Bitcoin Mining is Recovering from China Ban, Mining Gets Harder
From May to July we saw the Bitcoin hash rate fall off a cliff when China banned crypto mining in the country---it dropped nearly 40% over 3-4 weeks. The Bitcoin hash rate is the amount of computing power being contributed to the network through mining. Since China implemented the mining ban, we’ve seen mining capacity disperse around the globe, from Kazakhstan to Texas. The current view is that this move makes the network and hash rate more stable and trustworthy as the backbone of the network (miners) isn’t concentrated in an antagonistic country. The forced move has included relocating tens to hundreds of thousands of computers and graphics cards to different countries, as well as securing space, construction on buildings, negotiating electricity rates, etc. All of that overhead explains why the hash rate is still only about 66% of it’s May high.
After a few weeks of miners restarting their operations, the hash rate has been rapidly rising and is nearly at par with the level seen last year when most of the world’s mining was taking place in China, and it’s aggressively trending up towards a full recovery.
Bitcoin mining automatically adjusts difficulty based on the amount of mining occurring in the network roughly every two weeks. When China’s capacity, which accounted for 54% of the total hash rate, went offline, the difficulty plummeted. With the most recent adjustment the difficulty to mine Bitcoin (~7.3% more difficult this past week) is still down some 42% from its peak back in May.
Takeaways: Bitcoin mining is picking up again, though it’s still significantly below the all-time high in May, and the difficulty to mine is adjusting with it. After the hash rate, a measure of mining, dropped from China’s ban on crypto mining, the current mining level has nearly recovered to where it was last year.
Fractionalized NFT’s Lets You Invest in the Winners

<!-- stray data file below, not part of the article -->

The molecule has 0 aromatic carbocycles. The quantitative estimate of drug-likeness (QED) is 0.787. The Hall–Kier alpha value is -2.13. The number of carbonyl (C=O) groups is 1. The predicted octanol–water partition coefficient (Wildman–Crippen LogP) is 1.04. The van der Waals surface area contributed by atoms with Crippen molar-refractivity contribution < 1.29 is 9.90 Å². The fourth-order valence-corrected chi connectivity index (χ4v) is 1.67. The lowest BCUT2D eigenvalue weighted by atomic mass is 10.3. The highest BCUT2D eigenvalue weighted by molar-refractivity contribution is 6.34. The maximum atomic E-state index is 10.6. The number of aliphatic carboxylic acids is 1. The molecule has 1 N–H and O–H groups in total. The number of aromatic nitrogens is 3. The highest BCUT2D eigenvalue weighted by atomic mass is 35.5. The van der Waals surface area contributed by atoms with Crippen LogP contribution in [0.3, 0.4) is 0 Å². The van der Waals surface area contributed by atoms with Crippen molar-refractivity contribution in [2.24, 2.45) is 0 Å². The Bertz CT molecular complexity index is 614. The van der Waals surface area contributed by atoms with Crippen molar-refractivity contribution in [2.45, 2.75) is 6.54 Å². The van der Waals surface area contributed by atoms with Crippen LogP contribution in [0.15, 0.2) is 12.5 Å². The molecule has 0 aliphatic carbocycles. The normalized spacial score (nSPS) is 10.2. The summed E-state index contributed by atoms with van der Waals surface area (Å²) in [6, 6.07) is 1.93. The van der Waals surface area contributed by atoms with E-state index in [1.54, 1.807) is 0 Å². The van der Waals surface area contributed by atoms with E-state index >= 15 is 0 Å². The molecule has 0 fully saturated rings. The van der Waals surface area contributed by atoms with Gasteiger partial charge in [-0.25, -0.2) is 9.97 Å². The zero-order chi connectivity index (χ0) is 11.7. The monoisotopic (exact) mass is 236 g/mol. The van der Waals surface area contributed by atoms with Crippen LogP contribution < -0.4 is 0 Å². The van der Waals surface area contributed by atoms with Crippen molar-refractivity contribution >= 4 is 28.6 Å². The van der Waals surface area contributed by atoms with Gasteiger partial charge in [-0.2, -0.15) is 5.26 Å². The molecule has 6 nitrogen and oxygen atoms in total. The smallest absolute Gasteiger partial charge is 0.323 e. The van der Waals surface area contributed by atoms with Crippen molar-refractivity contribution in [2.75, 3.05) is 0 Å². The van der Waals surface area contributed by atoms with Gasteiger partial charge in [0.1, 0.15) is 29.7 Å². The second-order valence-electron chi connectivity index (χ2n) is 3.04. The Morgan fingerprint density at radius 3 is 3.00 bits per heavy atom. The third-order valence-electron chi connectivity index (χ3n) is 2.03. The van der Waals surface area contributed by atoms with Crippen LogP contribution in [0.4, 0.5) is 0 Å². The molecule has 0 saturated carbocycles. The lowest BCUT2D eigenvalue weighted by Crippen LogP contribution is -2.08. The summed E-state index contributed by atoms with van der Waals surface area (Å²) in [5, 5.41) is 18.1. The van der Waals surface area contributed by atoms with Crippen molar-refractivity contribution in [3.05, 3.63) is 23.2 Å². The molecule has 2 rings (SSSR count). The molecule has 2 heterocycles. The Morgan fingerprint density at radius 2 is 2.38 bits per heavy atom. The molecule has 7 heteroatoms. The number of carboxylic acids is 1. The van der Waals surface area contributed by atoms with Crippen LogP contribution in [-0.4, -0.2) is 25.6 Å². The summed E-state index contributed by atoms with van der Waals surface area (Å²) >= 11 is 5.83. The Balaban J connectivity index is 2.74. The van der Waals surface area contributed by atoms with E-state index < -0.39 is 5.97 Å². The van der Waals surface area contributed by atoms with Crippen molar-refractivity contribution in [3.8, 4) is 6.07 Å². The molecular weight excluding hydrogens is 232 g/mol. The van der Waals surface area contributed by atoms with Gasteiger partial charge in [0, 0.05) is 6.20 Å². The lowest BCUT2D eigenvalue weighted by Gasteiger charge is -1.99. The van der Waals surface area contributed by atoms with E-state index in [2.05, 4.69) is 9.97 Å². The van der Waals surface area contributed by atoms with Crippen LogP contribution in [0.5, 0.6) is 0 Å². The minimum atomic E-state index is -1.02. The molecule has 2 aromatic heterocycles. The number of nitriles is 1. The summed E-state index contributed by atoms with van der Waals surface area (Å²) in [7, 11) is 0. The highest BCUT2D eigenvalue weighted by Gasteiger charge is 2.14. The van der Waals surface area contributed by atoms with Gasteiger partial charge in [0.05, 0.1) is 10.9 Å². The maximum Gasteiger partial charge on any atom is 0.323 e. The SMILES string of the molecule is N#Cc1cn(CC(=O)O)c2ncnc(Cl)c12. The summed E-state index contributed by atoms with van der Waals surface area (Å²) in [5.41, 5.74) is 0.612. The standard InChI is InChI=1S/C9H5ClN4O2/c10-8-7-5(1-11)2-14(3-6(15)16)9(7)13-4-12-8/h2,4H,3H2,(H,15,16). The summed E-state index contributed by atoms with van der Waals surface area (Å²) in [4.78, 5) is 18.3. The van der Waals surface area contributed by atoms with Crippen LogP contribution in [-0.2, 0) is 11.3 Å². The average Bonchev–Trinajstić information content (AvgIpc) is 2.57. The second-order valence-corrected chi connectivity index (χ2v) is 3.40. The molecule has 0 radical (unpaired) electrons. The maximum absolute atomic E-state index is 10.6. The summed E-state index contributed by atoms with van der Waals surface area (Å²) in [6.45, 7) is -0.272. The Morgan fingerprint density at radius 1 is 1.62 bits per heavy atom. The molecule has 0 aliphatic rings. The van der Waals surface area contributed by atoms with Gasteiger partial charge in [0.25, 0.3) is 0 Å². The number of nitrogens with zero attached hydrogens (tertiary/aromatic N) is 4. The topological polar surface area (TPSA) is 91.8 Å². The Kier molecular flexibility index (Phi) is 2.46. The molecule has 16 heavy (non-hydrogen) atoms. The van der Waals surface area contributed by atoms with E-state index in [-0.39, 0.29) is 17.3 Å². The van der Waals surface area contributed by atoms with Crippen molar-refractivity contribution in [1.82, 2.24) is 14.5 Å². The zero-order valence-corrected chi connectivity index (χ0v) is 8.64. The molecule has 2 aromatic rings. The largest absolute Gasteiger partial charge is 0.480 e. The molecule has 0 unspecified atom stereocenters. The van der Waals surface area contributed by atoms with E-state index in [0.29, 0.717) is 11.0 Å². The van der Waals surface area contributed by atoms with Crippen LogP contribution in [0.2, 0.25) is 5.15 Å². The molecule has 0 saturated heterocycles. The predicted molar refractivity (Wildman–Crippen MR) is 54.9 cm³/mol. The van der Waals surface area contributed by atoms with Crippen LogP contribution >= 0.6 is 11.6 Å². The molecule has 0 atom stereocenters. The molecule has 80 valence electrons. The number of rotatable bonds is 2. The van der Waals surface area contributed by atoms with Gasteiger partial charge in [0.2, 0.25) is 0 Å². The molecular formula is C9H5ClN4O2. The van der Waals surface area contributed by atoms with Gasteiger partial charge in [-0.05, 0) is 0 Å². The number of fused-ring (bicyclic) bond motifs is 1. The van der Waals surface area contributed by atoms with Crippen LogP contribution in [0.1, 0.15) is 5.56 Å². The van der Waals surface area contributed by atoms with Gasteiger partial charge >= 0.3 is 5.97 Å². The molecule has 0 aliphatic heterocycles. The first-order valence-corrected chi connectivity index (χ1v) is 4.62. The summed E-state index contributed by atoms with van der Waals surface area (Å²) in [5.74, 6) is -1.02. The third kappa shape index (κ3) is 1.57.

Following up on last week’s article about how the Non-Fungible Token (NFT) art market is sky rocketing, there are some new projects that make investing in NFT art less of a gamble. Many of the more popular “blue chip” NFT’s have been out of reach of the average investor for a while---the most expensive CryptoPunk, for instance, sold for $7.57 million USD. The cheapest one on sale is going for 51.85 Ethereum (~$168k USD).
Companies like Fractional are trying to change that. They fractionalize NFT’s and allow individuals to buy and sell small portions of some of the most expensive, high-end NFT’s ever made on their marketplace. Some of the most well known art projects are fractionalized and available to buy on their site now:
Opening up the art market to a huge amount of demand from small investors could continue to drive up NFT prices and help find the true value of an asset. In a blog post, the Fractional creators detail “[If] the asset is extremely valuable and they want help finding price discovery, fractionalizing the item and selling 20% on the market can be a valuable tool to help understand how the market values the NFT.” We focused on Fractional here, but there are other projects like Otis and Unicly working on the fractionalization of NFTs as well.
A Mexican Banking Billionaire Announces His Bank Will Support Bitcoin